Rocky Mountain News
Electronic voting plan needs work
May 30, 2004
The state legislature intended to keep "Fraud-o-meters" out of Colorado polling places, but the measure it passed in the recent session, House Bill 1227, falls short of the goal in several crucial ways.
The Fraud-o-meter is the invention of computer scientist Teresa Hommel to simulate a rigged electronic voting device, the possibility of which is alarming an increasing number of experts and regular voters alike. Hommel and others advocate a voter-verified paper audit trail to forestall the sort of fraud that is demonstrated on her Web site, wheresthepaper.org. When the fraudulent program is "tested" it provides an accurate count of whatever votes you cast. But if it's in the "real election" mode it alters them to achieve a predetermined result.
And you can't even tell the difference! In each case, you're asked to verify your choice, but in reality you are verifying only what you want to do, without any way to know whether the software will tally your votes correctly.
Suppose election workers in your precinct go to read the data from their machines at the end of the day and they show that 231 people voted but all the candidates' vote totals are zero? At least then election officials would know something was wrong, though they couldn't fix it.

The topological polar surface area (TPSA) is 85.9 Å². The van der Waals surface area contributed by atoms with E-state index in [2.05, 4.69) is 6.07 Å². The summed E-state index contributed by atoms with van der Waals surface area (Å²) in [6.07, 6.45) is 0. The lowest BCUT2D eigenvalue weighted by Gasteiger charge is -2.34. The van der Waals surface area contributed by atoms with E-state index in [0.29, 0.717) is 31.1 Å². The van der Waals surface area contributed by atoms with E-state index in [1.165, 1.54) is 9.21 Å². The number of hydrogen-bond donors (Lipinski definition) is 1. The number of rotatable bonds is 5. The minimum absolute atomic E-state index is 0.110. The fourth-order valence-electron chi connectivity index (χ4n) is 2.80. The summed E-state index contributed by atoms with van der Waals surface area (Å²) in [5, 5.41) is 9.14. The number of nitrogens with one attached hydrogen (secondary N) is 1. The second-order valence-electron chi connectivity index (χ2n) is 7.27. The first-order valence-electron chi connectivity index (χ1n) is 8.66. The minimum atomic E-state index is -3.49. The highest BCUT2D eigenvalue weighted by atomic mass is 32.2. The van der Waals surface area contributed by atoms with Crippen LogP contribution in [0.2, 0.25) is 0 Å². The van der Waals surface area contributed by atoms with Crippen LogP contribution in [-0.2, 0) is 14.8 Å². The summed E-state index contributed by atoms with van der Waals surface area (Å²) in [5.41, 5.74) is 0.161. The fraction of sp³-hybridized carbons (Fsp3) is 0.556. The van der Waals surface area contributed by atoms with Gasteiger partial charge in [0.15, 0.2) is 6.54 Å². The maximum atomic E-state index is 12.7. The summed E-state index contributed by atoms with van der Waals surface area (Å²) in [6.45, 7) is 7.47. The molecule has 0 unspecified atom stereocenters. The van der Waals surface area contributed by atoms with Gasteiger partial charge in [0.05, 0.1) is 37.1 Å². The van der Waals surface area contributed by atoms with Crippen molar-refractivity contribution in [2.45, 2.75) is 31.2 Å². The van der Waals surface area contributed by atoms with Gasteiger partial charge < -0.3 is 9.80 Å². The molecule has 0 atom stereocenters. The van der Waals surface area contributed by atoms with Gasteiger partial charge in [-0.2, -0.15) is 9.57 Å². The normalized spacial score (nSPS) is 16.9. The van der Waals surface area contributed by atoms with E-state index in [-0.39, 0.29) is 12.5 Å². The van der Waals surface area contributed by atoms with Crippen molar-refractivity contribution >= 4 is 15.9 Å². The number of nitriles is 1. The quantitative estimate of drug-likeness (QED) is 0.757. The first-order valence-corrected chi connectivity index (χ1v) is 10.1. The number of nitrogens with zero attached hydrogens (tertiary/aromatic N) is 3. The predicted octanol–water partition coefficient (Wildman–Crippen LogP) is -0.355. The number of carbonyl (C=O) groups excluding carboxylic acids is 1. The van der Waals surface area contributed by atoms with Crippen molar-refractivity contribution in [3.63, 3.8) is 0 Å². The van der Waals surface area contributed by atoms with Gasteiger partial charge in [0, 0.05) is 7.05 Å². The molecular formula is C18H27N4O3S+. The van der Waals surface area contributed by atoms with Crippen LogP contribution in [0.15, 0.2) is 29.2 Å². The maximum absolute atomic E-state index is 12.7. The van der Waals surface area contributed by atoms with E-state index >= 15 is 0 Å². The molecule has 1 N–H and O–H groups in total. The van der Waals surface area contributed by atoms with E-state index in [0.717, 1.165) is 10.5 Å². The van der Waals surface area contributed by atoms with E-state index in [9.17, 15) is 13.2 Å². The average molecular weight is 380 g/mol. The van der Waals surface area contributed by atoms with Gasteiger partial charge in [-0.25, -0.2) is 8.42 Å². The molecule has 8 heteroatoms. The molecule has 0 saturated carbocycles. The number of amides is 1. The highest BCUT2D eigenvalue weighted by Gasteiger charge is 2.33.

But if - like Hommel's Fraud-o-meter - the state's machines were rigged but the results they produced were still plausible, no one would know.
The only sure protection is to print a paper ballot for verification while the voter is still in the voting booth, for the paper ballots to be collected and saved, and for the paper ballots to be the deciding factor in any recount. These safeguards are consistent with HB 1227, but they are not required by it. They should be.
The bill gives the secretary of state authority to certify voting equipment if it meets certain requirements. One is that the equipment give the voter the choice of verifying his or her vote before the ballot is cast. Another is that the voting machine produce a permanent paper record with a manual audit capacity. The secretary of state has the choice of whether to use the paper record in a recount.
Why isn't that good enough? Because a secretary of state could certify a voting system that used onscreen verification and never allowed voters to see the print version of their ballots. Moreover, even in voting machine systems that did provide properly verified paper ballots, the secretary of state would have no obligation even to count them.
Still, the bill remedies some of the problems with Colorado's existing election law. We hope that in the next legislative session lawmakers will push for even stronger safeguards so the state is not in the position of certifying or purchasing inadequate voting systems.
Copyright 2004, Rocky Mountain News. All Rights Reserved.
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